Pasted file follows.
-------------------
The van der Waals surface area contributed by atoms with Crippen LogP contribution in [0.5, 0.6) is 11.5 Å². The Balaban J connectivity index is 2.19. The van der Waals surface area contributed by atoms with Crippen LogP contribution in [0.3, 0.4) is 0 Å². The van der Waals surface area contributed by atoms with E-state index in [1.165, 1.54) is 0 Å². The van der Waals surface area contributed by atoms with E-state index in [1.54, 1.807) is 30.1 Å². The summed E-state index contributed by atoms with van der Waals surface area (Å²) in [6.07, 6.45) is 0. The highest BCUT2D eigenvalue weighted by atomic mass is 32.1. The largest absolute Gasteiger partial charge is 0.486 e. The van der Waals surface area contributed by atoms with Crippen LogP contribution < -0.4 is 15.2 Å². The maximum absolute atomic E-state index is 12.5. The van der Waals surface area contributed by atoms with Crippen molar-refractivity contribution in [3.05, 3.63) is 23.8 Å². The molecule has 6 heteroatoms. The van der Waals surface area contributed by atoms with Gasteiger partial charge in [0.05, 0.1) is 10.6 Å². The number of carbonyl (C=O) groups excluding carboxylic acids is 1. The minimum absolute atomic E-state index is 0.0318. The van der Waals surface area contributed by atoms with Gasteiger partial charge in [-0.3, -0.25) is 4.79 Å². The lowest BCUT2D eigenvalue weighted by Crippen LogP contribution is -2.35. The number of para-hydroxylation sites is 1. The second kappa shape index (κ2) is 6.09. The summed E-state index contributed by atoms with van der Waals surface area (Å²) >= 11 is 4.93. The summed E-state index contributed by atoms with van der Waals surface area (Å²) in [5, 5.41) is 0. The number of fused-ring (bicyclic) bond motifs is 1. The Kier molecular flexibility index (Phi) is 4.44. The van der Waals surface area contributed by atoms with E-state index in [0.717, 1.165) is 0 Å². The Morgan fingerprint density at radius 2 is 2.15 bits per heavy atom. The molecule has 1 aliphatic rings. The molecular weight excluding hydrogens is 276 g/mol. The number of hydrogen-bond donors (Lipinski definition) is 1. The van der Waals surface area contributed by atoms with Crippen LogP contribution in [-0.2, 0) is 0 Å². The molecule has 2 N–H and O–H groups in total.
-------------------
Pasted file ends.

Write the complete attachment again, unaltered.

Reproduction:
The van der Waals surface area contributed by atoms with Crippen LogP contribution in [0.5, 0.6) is 11.5 Å². The Balaban J connectivity index is 2.19. The van der Waals surface area contributed by atoms with Crippen LogP contribution in [0.3, 0.4) is 0 Å². The van der Waals surface area contributed by atoms with E-state index in [1.165, 1.54) is 0 Å². The van der Waals surface area contributed by atoms with E-state index in [1.54, 1.807) is 30.1 Å². The summed E-state index contributed by atoms with van der Waals surface area (Å²) in [6.07, 6.45) is 0. The highest BCUT2D eigenvalue weighted by atomic mass is 32.1. The largest absolute Gasteiger partial charge is 0.486 e. The van der Waals surface area contributed by atoms with Crippen LogP contribution < -0.4 is 15.2 Å². The maximum absolute atomic E-state index is 12.5. The van der Waals surface area contributed by atoms with Crippen molar-refractivity contribution in [3.05, 3.63) is 23.8 Å². The molecule has 6 heteroatoms. The van der Waals surface area contributed by atoms with Gasteiger partial charge in [0.05, 0.1) is 10.6 Å². The number of carbonyl (C=O) groups excluding carboxylic acids is 1. The minimum absolute atomic E-state index is 0.0318. The van der Waals surface area contributed by atoms with Gasteiger partial charge in [-0.3, -0.25) is 4.79 Å². The lowest BCUT2D eigenvalue weighted by Crippen LogP contribution is -2.35. The number of para-hydroxylation sites is 1. The second kappa shape index (κ2) is 6.09. The summed E-state index contributed by atoms with van der Waals surface area (Å²) >= 11 is 4.93. The summed E-state index contributed by atoms with van der Waals surface area (Å²) in [5, 5.41) is 0. The number of fused-ring (bicyclic) bond motifs is 1. The Kier molecular flexibility index (Phi) is 4.44. The van der Waals surface area contributed by atoms with E-state index in [0.717, 1.165) is 0 Å². The Morgan fingerprint density at radius 2 is 2.15 bits per heavy atom. The molecule has 1 aliphatic rings. The molecular weight excluding hydrogens is 276 g/mol. The number of hydrogen-bond donors (Lipinski definition) is 1. The van der Waals surface area contributed by atoms with Crippen LogP contribution in [-0.2, 0) is 0 Å². The molecule has 2 N–H and O–H groups in total.